Authors: Lisa Samson
This book is a work of fiction. Names, characters, places, and incidents are the product of the author's imagination or are used fictitiously. Any resemblance to actual events, locales, or persons, living, or dead, is coincidental.
Copyright © 2003 by Lisa E. Samson
All rights reserved.
Warner Books, Inc.
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First eBook Edition: April 2003
One night, after I turned eight, I heard her sneaking out of our room. A real pretty dress the color of the ink on my school papers hovered above shoes with heels whittled down to little dots at the bottom, the kind that look as though you could kill somebody with them if they were giving you trouble.
So from my spot on the bed, the spot next to the sea-foam green wall, I asked her, “Where you goin’, Mama? Who you going with?’”
And Mama said, “Don't even ask, Myrtle Charmaine.”
“When I want to smile, when I want my heart to be touched, when I want an honest look at life as we live it, I pick up a book by Lisa Samson and I’m never disappointed. Don't miss SONGBIRD.”
—Robin Lee Hatcher, bestselling author of
“SONGBIRD is simply superbl … A beautifully written tale of one woman's remarkable journey. If you haven't yet discovered Lisa Samson, don't waste another moment!”
—Mario Schalesky, author of
“Lisa Samson's SONGBIRD reads like a Southern folk poem or road movie with explosions of insight. It's edgy, honest, and rings like a haunting melody. The author pulls you into a waif's world and makes you care what happens to her…. Lisa Samson's an up-and-coming writer who gets downright nosey with her characters—probing inner nits and anatomy to discover what really makes them tick.”
—Janet Chester Bly, author of
Hope Lives Here
The Heart of a Runaway
“Lisa Samson's consummate skill as a storyteller shines through her latest work, SONGBIRD. Woven among insights of pure honesty, the story sparkles with hope, encouragement, and healing. I loved this book!”
—Lois Richer, author of
Blessings in Disguise
“As usual, Lisa Samson delights us with SONGBIRD! Her distinctive writing voice is compelling, lively, and irresistible. A must-read.”
—Nancy Moser, author of
The Seat beside Me
The Sister Circle
For my niece, Melissa Chesser, family songbird and my dear friend.
I love you,
“None can cure their harms by wailing them.”
—William Shakespeare, Richard III,
Good morning, merry sunshine,
How did you wake do soon?
You ‘ve scared the Little stars away,
And shone away the moon.
I watched you go to sleep last night,
Before I stopped my play,
How did you get way over there,
And, pray, where did you stay?
I never go to sleep, dear,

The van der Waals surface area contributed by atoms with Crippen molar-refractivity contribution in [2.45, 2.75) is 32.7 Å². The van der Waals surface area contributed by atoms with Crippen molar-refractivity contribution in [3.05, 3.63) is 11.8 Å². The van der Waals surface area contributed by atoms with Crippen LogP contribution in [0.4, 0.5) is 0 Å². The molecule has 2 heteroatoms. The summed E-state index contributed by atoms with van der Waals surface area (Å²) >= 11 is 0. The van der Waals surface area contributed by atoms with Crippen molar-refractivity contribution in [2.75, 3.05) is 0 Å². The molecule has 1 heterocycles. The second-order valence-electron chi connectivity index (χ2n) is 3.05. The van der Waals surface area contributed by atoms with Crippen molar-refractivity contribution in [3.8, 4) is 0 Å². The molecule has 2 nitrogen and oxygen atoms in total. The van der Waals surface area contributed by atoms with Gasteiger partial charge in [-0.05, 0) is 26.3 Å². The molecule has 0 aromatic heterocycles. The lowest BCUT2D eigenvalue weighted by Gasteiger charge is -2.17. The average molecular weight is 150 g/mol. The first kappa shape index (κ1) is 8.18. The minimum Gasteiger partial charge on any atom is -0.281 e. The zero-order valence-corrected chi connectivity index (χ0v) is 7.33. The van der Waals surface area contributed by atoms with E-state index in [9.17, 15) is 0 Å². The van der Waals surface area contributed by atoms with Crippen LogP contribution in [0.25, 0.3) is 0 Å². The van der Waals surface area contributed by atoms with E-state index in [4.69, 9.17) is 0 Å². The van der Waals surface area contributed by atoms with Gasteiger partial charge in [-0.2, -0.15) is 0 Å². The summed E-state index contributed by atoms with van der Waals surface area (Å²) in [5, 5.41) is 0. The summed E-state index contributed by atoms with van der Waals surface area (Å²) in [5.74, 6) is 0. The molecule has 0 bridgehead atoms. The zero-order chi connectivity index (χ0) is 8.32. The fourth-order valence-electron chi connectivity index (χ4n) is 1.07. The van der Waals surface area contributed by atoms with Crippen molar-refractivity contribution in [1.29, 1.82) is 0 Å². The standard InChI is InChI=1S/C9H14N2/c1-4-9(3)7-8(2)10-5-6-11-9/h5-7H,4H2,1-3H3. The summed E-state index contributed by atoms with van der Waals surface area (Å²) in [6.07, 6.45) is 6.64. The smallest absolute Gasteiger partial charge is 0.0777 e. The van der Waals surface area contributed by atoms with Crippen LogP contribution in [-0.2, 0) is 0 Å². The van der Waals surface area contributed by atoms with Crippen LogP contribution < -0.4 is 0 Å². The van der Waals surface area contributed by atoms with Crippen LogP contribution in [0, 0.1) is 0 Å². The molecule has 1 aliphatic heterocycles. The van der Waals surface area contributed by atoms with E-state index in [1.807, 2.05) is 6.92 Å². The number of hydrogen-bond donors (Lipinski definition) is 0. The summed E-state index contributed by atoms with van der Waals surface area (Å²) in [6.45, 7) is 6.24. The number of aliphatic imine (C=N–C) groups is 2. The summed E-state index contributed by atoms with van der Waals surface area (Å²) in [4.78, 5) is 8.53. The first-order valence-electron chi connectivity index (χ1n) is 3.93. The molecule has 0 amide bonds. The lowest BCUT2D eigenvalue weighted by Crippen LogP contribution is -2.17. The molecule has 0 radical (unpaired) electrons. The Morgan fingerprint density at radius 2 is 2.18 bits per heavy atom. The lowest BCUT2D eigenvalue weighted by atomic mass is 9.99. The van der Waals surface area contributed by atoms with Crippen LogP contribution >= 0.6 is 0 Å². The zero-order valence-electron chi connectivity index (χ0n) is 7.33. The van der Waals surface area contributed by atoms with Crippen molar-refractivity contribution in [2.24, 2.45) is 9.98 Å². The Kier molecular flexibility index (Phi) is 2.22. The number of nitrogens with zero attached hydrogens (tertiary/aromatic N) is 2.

I just go ‘round to see
My little children of the East,
Who ride to watch for me.
I waken all the birds and bees,
And flowers on my way,
Then last of all, the little child
Who stayed out late to play.
I could be digging graves. That's definitely worse.
It's a cold, drizzly Wednesday night in late November. Gravediggers work out in the eight
rain. So off I haul myself to the 7-Eleven, pour up a couple of hot chocolates, slip in a little half-and-half, and slide on back to that small church cemetery right there on Route 29. Imagine my surprise when the fellow down there in the grave, dug only about three feet deep so far, looks up with a smile brighter than the generator-powered light that shines down into the crisp-edged rectangular hole. Now, I don't know much about much, really, but I say when you take the trouble to stop and buy a couple of hot chocolates at the 7-Eleven, and one of the men you hand them to happens to look like Mel Gibson's younger brother, right there's your reward from the Almighty.
I present them the hot chocolates for “When you want to get a little warm,” and accept their “Thank you, now”s. I realize I should say, “God bless you” or something, you know, to fill them in on the fact that my kindness was due to the kindness Jesus bestowed upon me, but I only manage this crazy little salute before I wheel around and almost get plonkered by a hitherto unseen pickup truck backing toward the gravesite.
Thank the good Lord I am able to bite back, “Goodness gracious, you almost had to dig an extra one for me!” And give the fabled grandma Min yet another reason to roll over in the grave I have no idea whether or not she occupies? No, thank you.
So I drive along home to our RV practicing my new solo, “Beulah Land, Sweet Beulah Land,” and tell my husband, Harlan, all about it and we laugh ourselves a good one. Harlan's bald with flimsy hazel eyes, but his pulpit voice, the main attraction of the Harlan Hopewell Evangelistic Crusade, I imagine tints even the angel Gabriel a light shade of green. And I love him.
And you know how they say, “No good deed goes unpunished”? Well, I drag red clay from the gravesite all over our carpet. See? That's when I know I’ve done something right, because the Devil has to get the last word. I know this because each day I have to talk myself out of bed and into the hum of life, and old Scratch does his darndest to win that battle, too.